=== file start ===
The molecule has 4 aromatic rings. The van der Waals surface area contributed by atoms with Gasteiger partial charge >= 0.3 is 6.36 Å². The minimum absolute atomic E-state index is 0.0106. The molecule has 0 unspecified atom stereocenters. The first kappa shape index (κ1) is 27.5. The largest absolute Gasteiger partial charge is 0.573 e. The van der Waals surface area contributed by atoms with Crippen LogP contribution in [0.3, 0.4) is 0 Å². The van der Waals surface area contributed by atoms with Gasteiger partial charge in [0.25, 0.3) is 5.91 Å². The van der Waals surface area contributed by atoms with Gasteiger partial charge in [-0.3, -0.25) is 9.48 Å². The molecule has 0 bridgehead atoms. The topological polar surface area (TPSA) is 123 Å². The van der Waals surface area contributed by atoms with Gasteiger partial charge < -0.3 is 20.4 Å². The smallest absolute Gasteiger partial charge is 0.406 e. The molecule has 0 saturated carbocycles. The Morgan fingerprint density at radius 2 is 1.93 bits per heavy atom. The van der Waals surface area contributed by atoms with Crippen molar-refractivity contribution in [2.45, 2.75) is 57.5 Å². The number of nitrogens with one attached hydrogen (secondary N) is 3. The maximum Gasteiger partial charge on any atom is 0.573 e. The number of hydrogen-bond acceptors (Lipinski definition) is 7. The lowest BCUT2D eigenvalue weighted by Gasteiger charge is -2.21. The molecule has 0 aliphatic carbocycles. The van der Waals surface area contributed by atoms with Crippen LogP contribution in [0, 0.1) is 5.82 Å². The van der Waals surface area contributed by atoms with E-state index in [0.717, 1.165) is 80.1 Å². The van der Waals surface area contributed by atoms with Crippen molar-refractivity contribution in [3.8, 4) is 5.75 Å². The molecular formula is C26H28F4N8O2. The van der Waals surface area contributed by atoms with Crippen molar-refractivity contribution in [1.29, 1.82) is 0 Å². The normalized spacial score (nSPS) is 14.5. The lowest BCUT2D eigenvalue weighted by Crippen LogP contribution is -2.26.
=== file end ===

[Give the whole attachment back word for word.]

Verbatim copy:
The molecule has 4 aromatic rings. The van der Waals surface area contributed by atoms with Gasteiger partial charge >= 0.3 is 6.36 Å². The minimum absolute atomic E-state index is 0.0106. The molecule has 0 unspecified atom stereocenters. The first kappa shape index (κ1) is 27.5. The largest absolute Gasteiger partial charge is 0.573 e. The van der Waals surface area contributed by atoms with Crippen LogP contribution in [0.3, 0.4) is 0 Å². The van der Waals surface area contributed by atoms with Gasteiger partial charge in [0.25, 0.3) is 5.91 Å². The van der Waals surface area contributed by atoms with Gasteiger partial charge in [-0.3, -0.25) is 9.48 Å². The molecule has 0 bridgehead atoms. The topological polar surface area (TPSA) is 123 Å². The van der Waals surface area contributed by atoms with Gasteiger partial charge < -0.3 is 20.4 Å². The smallest absolute Gasteiger partial charge is 0.406 e. The molecule has 0 saturated carbocycles. The Morgan fingerprint density at radius 2 is 1.93 bits per heavy atom. The van der Waals surface area contributed by atoms with Crippen molar-refractivity contribution in [2.45, 2.75) is 57.5 Å². The number of nitrogens with one attached hydrogen (secondary N) is 3. The maximum Gasteiger partial charge on any atom is 0.573 e. The number of hydrogen-bond acceptors (Lipinski definition) is 7. The lowest BCUT2D eigenvalue weighted by Gasteiger charge is -2.21. The molecule has 0 aliphatic carbocycles. The van der Waals surface area contributed by atoms with Crippen LogP contribution in [0, 0.1) is 5.82 Å². The van der Waals surface area contributed by atoms with E-state index in [0.717, 1.165) is 80.1 Å². The van der Waals surface area contributed by atoms with Crippen molar-refractivity contribution in [3.8, 4) is 5.75 Å². The molecular formula is C26H28F4N8O2. The van der Waals surface area contributed by atoms with Crippen molar-refractivity contribution in [1.29, 1.82) is 0 Å². The normalized spacial score (nSPS) is 14.5. The lowest BCUT2D eigenvalue weighted by Crippen LogP contribution is -2.26.